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Tony0945
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PostPosted: Thu Jan 19, 2017 1:26 am    Post subject: AMD Zen/Ryzen thread Reply with quote

With the announcement that AMD's Zen will finally be on sale in March,http://www.ecumenicalnews.com/article/amd-zen-release-date-news-its-official-amd-ryzen-to-launch-in-march/57883.htm, I thought it a good time to start a discussion thread on Gentoo on Zen.

Apparently, GCC will include Zen optimizations and some support will be in kernel 4.10, according to Phoronix.
Other reports from the Consumer Electronics Show say there will be several motherboards from Gigabyte, Asus and somebody else. From the pictures, it seems that there will be no PCI card slots, so I won't be able to move my HVR-1600 board and will have to find a new TV board or possibly USB device.

I've already moved to GCC 5.4 on the machine I'll be updating. I'll probably move to GCC 6 next month. It has an onboard radeon video chip, which is rather passe today. I'll have to buy a cheap low power video card, possibly an R5. I don't game, X and mplayer for broadcast TV are all my video needs, hence they are modest. My PS is an Antec EA-500D, which is six years old. The specs are good, but I'm thinking I should buy a new PS because the caps won't last forever. I'm satified with the Antec EDG that I bought for a recent A8 build. I'll probably buy a new one for the Zen upgrade, which will then replace the entire guts of the old MSI Athlon II. I'm using an add on Intel NIC because the 8169 version on my old MSI board doesn't work well will either the in-kernel 8169 or the ebuild 8168 driver. I hope Gigabyte puts a better NIC onboard or, I'll just have to continue with the Intel e1000e.

Gentoo is uniquely situated to make use of this new hardware as opposed to a binary distro. Who else has upgrade plans/questions?


EDIT: WARNING! The Ryzen instruction set is missing four instructions used by AMD bulldozer. Do not just move your hard drive or your install will be broken by illegal instruction faults! See https://wiki.gentoo.org/wiki/Safe_CFLAGS#Ryzen_.28Zen.29

At this time, my advice for bulldozer systems migrating to Zen is:
(Read the next 15 pages of this thread to see why.)

1. Edit make.conf
Code:
   
CFLAGS="-march=k8 -mtune=genric -O2 -pipe"
CPU_FLAGS_X86="3dnow 3dnoext mmx mmxext sse sse2 sse3" # appropriate for k8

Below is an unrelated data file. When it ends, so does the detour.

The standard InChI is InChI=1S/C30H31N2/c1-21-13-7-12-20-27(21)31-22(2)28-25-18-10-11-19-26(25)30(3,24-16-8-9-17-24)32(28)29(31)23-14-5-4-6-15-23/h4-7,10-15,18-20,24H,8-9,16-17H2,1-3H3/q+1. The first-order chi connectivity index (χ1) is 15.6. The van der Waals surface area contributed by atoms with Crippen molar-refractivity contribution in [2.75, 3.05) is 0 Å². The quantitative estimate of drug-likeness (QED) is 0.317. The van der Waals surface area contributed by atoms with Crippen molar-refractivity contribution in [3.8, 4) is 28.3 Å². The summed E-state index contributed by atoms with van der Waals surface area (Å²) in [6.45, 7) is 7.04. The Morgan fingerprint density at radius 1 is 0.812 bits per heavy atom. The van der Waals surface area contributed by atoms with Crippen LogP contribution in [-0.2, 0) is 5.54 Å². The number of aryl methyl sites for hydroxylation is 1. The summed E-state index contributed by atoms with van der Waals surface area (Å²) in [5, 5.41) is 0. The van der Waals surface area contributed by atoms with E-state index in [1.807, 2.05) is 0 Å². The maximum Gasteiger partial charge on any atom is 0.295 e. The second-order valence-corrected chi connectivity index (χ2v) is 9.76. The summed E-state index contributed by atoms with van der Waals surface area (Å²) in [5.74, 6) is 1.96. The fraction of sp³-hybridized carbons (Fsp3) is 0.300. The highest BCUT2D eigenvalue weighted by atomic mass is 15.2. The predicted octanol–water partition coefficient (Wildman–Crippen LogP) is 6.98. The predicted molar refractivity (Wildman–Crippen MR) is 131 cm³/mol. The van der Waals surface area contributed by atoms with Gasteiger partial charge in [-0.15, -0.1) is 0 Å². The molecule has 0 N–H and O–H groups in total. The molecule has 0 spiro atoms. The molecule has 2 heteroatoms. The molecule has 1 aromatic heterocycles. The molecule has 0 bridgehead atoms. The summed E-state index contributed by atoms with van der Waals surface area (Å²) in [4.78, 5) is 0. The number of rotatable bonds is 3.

2. emerge gcc-6.3.0 or later, to support the Zen instruction set

2. Run "emerge -e @world --keep-going --with-bdeps=y" Don't know if the bdeps is redundant. do it anyway. won't hurt

3. Emerge and build kernel 4.11.1 or later. If you use useflag "experimental", Do not use CONFIG_MNATIVE=y, instead use CONFIG_MK8=y.
These choices are under processor type and features. After you have successfully moved to Zen you should rebuild the kernel as ZEN or NATIVE.

4. If you are now booting using Legacy BIOS boot. Do not move to UEFI until you have safely moved your installation, provided your new mobo supports legacy boot. It's OK to create UEFI partitions. You can still boot a UEFI partitioned disk as legacy.

5. Then proceed with your hardware migration.

6. After successful boot/running, edit make.conf to optimize your new hardware and again emerge -e @world. Some (me) would say to re-emerge gcc, libtool, and glibc first.


Last edited by Tony0945 on Fri May 19, 2017 11:00 pm; edited 1 time in total
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PostPosted: Thu Jan 19, 2017 1:37 am    Post subject: Re: AMD Zen/Ryzen thread Reply with quote

Tony0945 wrote:
Who else has upgrade plans/questions?

Tony0945 ... what is the sound of one bogomip clapping?

best ... wu-ming
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PostPosted: Thu Jan 19, 2017 12:56 pm    Post subject: Reply with quote

Tony0945,

Remember the original Phenom?
The power save bug where it down clocked when it wan lightly loaded and could not up clock again.
There have been other CPU bugs over years.

Rule 1. Never buy version 1 of anything.
You might even remember Windows version 1, which ran on an 8086. Unfortunately, with Windows loaded, there was not enough RAM to do anything useful.
Some might say that's not changed :)

I plan a new PC sometime, my main system is from 2009 but I'm in no hurry to get a Ryzen. Its just one of the options I'll look at, after the bugs are known and hopefully fixed.

Rule 2. See Rule 1.
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Tony0945